When the Department of the Army published the AR670-1 uniform guidelines back in March, most of the hubbub was over grooming and appearance issues. Everybody was talking about leadership breaking out rulers and cameras to document tattoos. Little mention seemed to be made over the actual uniform regs. However, a single powerpoint slide has recently made the rounds on the web. This slide has made senior NCOs smile and the rest of us roll our eyes. Unfortunately it's all true.

You probably just bought boots that aren't authorized. Click to enlarge.

These Boots are Not in Order

So what gives? Why are these boots unauthorized? See page 122 of AR670-1:

As an option, Soldiers may wear commercial boots of a design similar to that of the Army combat boot (tan), as authorized by the commander. The boots must be between 8 to 10 inches in height and made of tan flesh-side out cattlehide leather, with a plain toe and a soling system matching the color of the tan upper materials. Rubber and polyether polyurethane are the only outsole materials that are authorized. The soling materials will not exceed 2 inches in height, when measured from the bottom of the outsole, and will not extend up the back of the heel or boot or over the top of the toe. The exterior of the boot upper will not contain mesh but will be constructed of either all leather or a combination of leather and nonmesh fabric. Soldiers may wear optional boots in lieu of the Army combat boot (tan), as authorized by the commander; however, they do not replace issue boots as a mandatory possession item. 

Give up? Manufacturers have been advancing footwear technology by producing lighter and more breathable boots, but in order to maximize those traits they have often used more synthetic materials. Most of the boots on the slide above commit the sin of using synthetic leather, not the rough-out cattle hide of the issue boots. Some also use mesh instead of nylon. Those materials are not seen as durable by the Big Army. So that means the extremely popular Nike SFB and Rocky C4 Trainers are out.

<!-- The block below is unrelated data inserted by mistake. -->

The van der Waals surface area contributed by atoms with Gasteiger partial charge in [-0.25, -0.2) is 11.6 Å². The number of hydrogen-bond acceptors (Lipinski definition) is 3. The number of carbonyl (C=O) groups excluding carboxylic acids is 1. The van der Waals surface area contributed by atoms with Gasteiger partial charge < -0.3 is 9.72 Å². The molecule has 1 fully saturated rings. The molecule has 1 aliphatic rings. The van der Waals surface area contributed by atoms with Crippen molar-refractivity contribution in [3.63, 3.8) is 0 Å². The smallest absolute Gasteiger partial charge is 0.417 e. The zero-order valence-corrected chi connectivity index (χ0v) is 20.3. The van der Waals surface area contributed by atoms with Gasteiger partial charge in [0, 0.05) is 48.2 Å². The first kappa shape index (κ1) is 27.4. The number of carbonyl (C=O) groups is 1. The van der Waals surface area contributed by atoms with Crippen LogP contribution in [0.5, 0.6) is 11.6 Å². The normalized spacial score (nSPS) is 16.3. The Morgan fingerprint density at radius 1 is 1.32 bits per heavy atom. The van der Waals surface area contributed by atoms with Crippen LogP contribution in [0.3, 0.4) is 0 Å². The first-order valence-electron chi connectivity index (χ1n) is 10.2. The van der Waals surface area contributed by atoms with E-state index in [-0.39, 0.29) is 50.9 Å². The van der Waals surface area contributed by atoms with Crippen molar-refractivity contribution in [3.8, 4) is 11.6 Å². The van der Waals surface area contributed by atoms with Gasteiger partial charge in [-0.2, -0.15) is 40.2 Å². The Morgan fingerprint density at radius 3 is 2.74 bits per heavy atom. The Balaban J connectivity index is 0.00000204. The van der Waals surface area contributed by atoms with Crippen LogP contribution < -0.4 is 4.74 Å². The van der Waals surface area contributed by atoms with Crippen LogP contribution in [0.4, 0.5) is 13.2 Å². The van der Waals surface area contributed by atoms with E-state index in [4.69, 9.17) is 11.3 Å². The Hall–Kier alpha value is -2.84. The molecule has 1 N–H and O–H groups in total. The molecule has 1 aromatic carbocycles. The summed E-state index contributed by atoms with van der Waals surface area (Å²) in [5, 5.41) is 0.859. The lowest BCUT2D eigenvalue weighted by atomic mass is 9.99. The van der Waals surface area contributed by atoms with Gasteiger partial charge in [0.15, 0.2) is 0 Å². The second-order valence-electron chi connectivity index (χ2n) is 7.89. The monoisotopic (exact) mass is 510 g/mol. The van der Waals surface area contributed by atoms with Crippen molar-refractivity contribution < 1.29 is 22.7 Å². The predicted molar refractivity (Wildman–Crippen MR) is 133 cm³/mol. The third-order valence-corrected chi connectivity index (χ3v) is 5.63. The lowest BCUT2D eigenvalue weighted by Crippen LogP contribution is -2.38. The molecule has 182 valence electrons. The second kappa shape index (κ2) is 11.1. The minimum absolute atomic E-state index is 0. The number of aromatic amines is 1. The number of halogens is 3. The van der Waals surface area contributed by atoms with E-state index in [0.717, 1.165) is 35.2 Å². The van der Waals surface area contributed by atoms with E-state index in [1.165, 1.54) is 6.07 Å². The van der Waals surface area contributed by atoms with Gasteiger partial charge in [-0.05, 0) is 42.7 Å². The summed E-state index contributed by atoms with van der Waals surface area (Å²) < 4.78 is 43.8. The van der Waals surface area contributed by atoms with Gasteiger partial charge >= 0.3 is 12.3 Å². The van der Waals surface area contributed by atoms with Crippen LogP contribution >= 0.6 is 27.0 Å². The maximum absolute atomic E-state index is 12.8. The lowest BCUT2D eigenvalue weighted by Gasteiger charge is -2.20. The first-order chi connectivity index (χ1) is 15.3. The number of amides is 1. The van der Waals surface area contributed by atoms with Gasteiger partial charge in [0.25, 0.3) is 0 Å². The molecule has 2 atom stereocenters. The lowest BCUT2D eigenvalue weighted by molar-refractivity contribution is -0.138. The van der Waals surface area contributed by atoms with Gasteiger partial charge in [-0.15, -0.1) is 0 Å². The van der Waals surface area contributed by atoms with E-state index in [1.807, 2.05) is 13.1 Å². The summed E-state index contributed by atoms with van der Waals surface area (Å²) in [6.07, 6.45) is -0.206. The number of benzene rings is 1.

The last big gotcha is the sole itself. It has to be rubber or PPU (polyether polyurethane) and can't be over 2 inches in height. It must now also match the color of the upper and not extend up over the heel or the toe. That means your Lowa Zephyr boots are out.

AR670-1 Footwear Guidelines

So to recap. Here is what you need to look for in your next Army boot purchase:
  • Beef - It's not just what's for dinner, it has to be on your feet. Specifically, it must be tan rough-out or suede style leather. No synthetics.
  • Mesh - the boot upper must be a leather or leather/nylon material, like Cordura. No mesh.
  • Sole - Rubber or PPU only. Must match color of the boot upper.
  • Heel/Toe Bumpers - Sole cannot extend over the heel or toe.
  • Boot Height - 8-10 inches tall, but you already knew this didn't you?

Final Notes & Where to Find Authorized Footwear

U.S. Cavalry will continue to monitor this situation and provide an up-to-date list of authorized footwear that meets the criteria set forth in AR670-1. You can browse that list here.

Keep in mind that according to the regs, any commercial, off the shelf purchase is considered an option, not in lieu of the mandatory issue boots you are supposed to possess. Lastly, please check with your command to be absolutely sure you are spending your hard earned money on something this will NOT sit in the closet.